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Royal Enfield Continental GT 650 India Ride Review

14 November 2018, 03:19 PM Vikrant Singh


Pros: Engine, gearbox, performance, braking

Cons: No LEDs, instrumentation is too simple

This is the sportier, younger, and more desirable of the new Royal Enfield 650 Twins. And it's more expensive.  But, in terms of mechanicals, the two are identical. Same engine and in the same state of tune. Same chassis. Same suspension. And, the same wheels, tyres and brakes.  The real difference then is in styling, seating ergonomics, and the way the rear pre-load is set.



As is the case with the Interceptor, the GT too scores high on quality. From the levers to the casting to the paint quality to the fit and finish, it is all very good. Sure, it's not the best in the business, on the other hand, nothing really stands out as a sore thumb either. More on it in the Interceptor review.


One of the main differences between the twins are the seating ergos. The GT is racier. It gets lower clip-ons and more rearset foot pegs. It also has a thinner tank, which means you have to grip it differently.  Now, racy they might be, but these are anything but uncomfortable. Compared to the older GT, it's more upright. And that means less stress on your wrists, especially when riding in traffic. 

Royal Enfield Continental GT 650

Royal Enfield Continental GT 650

  • Displacement648 cc
  • Mileage - Owner Reported25 kmpl
  • Max Power(bhp)47 bhp
  • Kerb Weight198 kg
  • ;

Avg. Ex-showroom price

₹ 2,86,303

On the ride front, with the lower set handle bars, there is more weight on the front. Add the higher payload on the rear suspension and the GT feels instantly more agile than the Interceptor. It also felt less prone to head shakes which allowed us to ride it harder and with more confidence.


This new 648cc parallel twin engine is lovely. And it is mated to an equally well-engineered gearbox. The engine is smooth, easy revving, brimming with mid-range torque, and though it doesn't rev like a sports bike, the turn of speed is still handsome. Think KTM 390. Okay, it's slower than the KTM, yes, but not by much. Also, the gearshift, is crisp, consistent, and near effortless; something that we don't see on most modern classics. The power delivery is linear too. No jerks, no surprises, just a friendly build-up of torque. In fact, the 650 twin goes about its business with such ease that chances are, every time you look down at the speedo, you'd be going much faster than you thought. Moreover, the fuelling is consistent which makes riding in the city a breeze. The relatively light clutch and throttle action help in this regard too.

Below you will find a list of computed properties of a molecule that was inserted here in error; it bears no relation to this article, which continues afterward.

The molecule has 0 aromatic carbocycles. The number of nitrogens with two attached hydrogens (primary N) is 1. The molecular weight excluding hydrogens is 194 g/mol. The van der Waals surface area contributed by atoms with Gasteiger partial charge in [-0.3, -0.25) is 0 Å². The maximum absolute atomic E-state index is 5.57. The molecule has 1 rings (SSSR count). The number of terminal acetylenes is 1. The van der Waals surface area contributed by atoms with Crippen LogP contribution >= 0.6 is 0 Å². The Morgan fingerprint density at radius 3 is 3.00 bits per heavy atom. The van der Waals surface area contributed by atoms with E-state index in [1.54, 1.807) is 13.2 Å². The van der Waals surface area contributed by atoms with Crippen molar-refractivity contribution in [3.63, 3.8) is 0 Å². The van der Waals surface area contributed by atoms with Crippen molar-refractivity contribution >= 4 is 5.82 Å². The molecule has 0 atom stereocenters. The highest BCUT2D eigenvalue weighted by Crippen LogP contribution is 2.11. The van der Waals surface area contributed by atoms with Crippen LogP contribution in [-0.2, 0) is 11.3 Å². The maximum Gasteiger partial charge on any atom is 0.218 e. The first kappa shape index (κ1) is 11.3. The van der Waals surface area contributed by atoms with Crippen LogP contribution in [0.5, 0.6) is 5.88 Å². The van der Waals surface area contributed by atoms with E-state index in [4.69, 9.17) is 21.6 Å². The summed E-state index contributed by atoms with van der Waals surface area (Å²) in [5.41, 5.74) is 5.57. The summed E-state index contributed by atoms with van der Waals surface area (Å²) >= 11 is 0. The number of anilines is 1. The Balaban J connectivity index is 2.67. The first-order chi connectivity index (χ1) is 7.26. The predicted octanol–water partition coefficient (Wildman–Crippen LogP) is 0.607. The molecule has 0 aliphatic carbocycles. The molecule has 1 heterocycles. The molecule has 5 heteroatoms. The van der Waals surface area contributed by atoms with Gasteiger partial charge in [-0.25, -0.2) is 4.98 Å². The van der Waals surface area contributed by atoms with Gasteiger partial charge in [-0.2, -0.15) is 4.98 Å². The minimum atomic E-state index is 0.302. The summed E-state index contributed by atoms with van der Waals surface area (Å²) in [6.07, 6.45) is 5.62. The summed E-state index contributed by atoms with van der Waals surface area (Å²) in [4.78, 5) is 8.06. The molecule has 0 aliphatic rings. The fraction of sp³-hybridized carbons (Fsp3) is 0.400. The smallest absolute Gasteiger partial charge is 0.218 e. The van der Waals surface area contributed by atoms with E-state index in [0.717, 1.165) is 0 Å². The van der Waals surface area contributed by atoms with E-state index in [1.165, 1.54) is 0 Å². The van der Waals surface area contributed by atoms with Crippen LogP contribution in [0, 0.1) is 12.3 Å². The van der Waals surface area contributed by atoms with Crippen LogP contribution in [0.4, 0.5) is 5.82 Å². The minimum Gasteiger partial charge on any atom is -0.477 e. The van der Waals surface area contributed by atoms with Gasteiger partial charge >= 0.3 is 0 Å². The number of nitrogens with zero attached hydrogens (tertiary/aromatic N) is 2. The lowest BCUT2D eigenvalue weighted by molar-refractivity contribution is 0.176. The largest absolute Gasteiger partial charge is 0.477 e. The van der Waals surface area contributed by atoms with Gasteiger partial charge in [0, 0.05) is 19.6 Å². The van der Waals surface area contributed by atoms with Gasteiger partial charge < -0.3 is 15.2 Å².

Handling wise, the GT certainly feels more alert and willing than the Interceptor. The turn-in is more confident; it doesn't weave as much as the latter, and it's more game for quick direction changes. The GT doesn't just look sporty, it delivers on its design brief quite well.


Braking is strong too. Good bite, good feel, and enough power to bring it down from three digit speeds with ease. Interestingly, when it comes to stock suspension settings, the GT rides better as well. It might feel slightly firmer at slower speeds, but over the bumpy and insulating stuff, it feels a lot more pliant.


Royal Enfield wanted to keep things simple with the 650 twins. So, just like the Interceptor, there are no riding modes, no traction control, no TFT screens, and no LED lighting. What it has though, is dual channel ABS, fuel injection, and discs at both ends. I guess it can't get simpler than that! Good news is, it still works.

Fuel Efficiency

We haven't tested the GT. But given that there's no real difference in mechanicals or weight, expect similar economy. That's between 22-23kmpl when ridden hard, and a tad over 30kmpl when you stop trying to kill the throttle.

Fitness of Purpose

To us, the Interceptor is the ideal 650 twin. It is a modern classic in the true sense. The GT comes close, and it works as a sporty alternative. But, it just doesn't feel as special as the Interceptor.

Our take

The GT is a fine bike. Much like the Interceptor. But, it doesn't pull on your heartstrings as much as the Interceptor does. Yes, the GT is a lovely thing for a ride up your favourite twisty road, or even for road tripping, if push comes to shove. But, when at the end of a tiring day, the missus asks you to run to the shop, you'd happily go for the INT keys. The GT, not so much..

Photos by Kapil Angane


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